Protect your ears
When flying at cruising altitude, at about 8,000 feet, the air pressure inside the cabin is similar to that at the top of the mountain and the oxygen saturation is also lower. On taking off and landing, the rapid pressure changes can cause distension and discomfort across your eardrum.
Anyone with an ear infection or a cold or anyone who simply has a narrow or blocked Eustachian tube (the passageway between the middle ear cavity and the nose) can suffer most.
On ascent and descent therefore, pinch your nose between forefinger and thumb, close your mouth and blow gently, to equalise the pressure across the eardrums. This is called the Valsalva manoeuvre and you will know you have succeeded with it when you hear a distinct click in each ear.
Alternatively, you can try chewing gum or sucking a boiled sweet, as the normal act of swallowing helps too.
Be kind to your tummy
Reduced cabin air pressure also causes any gas in your intestine to expand. This can lead to bloating and discomfort.
So avoid carbonated drinks and eat light, easily digested meals such as chicken or fish with rice. Avoid fermentable foods like pulses and other green vegetables as well as refined sugars and carbohydrates.
Avoid air sickness
As with any other form of travel sickness, air sickness is caused by conflicting signals being sent to your brain from what your eyes see, and the movements detected by the sensitive balance mechanism situated inside your inner ear. Minimise this by pre-selecting a window seat from which you can see the horizon and preferably one somewhere in the middle of the plane between the wings where there tends to be less motion and engine noise.
Enjoy a light snack before you travel and take a travel sickness preparation at least an hour before embarking. If you suffer regularly, hyoscine transdermal patches, on prescription, applied to the skin behind the ear, are very effective.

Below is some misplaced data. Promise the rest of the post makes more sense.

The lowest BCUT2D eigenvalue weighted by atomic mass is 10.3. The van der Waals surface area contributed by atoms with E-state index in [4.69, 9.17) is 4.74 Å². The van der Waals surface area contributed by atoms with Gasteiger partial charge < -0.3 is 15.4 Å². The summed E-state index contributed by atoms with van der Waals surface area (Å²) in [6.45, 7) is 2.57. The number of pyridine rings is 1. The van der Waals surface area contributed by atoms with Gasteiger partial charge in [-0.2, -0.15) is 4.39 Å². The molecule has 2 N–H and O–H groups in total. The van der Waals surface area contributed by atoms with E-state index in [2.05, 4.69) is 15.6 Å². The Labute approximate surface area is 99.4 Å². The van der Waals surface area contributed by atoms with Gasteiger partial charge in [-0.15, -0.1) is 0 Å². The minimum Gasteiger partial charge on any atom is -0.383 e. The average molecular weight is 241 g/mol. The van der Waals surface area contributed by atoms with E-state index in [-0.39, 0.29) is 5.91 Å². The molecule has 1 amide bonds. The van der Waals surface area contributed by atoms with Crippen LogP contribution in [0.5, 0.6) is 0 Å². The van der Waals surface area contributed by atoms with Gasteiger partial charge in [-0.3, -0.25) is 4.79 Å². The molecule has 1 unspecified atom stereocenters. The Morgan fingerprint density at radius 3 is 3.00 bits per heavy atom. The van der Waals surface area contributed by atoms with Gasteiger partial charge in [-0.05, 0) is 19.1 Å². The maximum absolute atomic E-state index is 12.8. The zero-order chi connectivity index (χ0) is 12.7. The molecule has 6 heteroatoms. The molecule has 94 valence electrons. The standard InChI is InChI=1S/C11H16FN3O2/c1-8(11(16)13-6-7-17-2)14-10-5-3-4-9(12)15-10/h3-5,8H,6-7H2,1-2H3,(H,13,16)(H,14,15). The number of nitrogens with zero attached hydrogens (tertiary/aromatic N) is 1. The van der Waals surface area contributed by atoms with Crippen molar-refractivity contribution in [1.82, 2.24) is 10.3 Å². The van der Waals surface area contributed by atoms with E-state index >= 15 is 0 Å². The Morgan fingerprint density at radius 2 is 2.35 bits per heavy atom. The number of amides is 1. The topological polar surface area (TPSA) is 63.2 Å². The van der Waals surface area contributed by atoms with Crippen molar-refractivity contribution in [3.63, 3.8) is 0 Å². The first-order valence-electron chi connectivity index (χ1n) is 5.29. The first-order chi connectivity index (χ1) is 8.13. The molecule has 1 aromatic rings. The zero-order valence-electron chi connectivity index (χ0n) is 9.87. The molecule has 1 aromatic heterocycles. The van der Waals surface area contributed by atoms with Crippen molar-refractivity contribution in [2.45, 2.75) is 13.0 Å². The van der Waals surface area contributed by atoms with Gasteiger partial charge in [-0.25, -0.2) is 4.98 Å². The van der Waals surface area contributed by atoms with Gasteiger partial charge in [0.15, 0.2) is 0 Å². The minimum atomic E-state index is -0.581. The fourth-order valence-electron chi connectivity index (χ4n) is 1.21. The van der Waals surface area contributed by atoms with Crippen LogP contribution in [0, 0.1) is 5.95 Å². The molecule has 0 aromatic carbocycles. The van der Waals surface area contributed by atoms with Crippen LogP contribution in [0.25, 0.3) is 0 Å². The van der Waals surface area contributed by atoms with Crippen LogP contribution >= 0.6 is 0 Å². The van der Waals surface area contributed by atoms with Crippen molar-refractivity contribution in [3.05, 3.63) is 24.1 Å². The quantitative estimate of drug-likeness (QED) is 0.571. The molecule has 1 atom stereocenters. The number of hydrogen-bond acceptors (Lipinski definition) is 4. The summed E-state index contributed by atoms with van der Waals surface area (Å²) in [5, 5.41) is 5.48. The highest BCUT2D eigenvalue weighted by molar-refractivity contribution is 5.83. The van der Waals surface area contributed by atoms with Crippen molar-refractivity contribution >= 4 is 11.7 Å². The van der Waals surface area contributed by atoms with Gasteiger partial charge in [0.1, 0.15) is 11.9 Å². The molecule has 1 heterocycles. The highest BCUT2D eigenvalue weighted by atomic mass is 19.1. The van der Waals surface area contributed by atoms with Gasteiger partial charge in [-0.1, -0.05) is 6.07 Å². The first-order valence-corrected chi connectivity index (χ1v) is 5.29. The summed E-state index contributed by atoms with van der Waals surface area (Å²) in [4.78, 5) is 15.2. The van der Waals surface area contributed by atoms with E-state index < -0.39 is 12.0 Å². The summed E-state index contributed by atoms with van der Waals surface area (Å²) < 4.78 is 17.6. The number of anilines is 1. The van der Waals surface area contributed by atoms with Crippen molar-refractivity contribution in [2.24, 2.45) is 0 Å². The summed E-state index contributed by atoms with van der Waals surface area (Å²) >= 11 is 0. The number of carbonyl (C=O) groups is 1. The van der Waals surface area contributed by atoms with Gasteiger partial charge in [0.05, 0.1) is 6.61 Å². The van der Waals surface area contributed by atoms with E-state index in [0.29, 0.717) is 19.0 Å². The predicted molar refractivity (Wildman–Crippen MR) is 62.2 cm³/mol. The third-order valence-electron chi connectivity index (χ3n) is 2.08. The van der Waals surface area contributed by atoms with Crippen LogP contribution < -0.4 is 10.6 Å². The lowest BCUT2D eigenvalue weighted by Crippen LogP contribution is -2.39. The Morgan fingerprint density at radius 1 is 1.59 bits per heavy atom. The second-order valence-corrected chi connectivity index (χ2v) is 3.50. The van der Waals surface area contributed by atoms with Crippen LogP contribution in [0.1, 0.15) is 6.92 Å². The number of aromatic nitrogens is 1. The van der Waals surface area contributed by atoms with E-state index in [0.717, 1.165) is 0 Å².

Get some sleep
Long-haul flying is a great opportunity to catch up on some sleep. Any antihistamine preparation taken for travel sickness may help by making you slightly drowsy. A neck pillow preserves good posture and prevents head-lolling, whilst noise-cancelling headphones and an eye mask are great investments if you want satisfying shuteye.
If you are anxious about flying generally and on edge, make a member of the cabin crew aware of it so they can reassure you and put you at your ease. Better still, think about enrolling on a fear-of-flying course before your next flight because they are very effective and can open up a whole new world of panic-free flying for you in the future.
However efficient your airline, unforeseen delays and hold-ups can occur. This can prove challenging and stressful, especially when travelling with children or elderly relatives.
Do ensure any regular medicines that might be needed (for example, for asthma, heart problems or diabetes) and a note from your doctor if travelling with injectables or strong painkillers, are in your hand luggage. And of course, make sure all your immunisations are up to date and appropriate for the demands of your destination, well in advance of your trip.
They say a spoonful of sugar helps the medicine go down, so when travelling with children don't forget to bring snacks, treats, games and books to keep them occupied. In this area particularly, as I myself have discovered, preparation is all.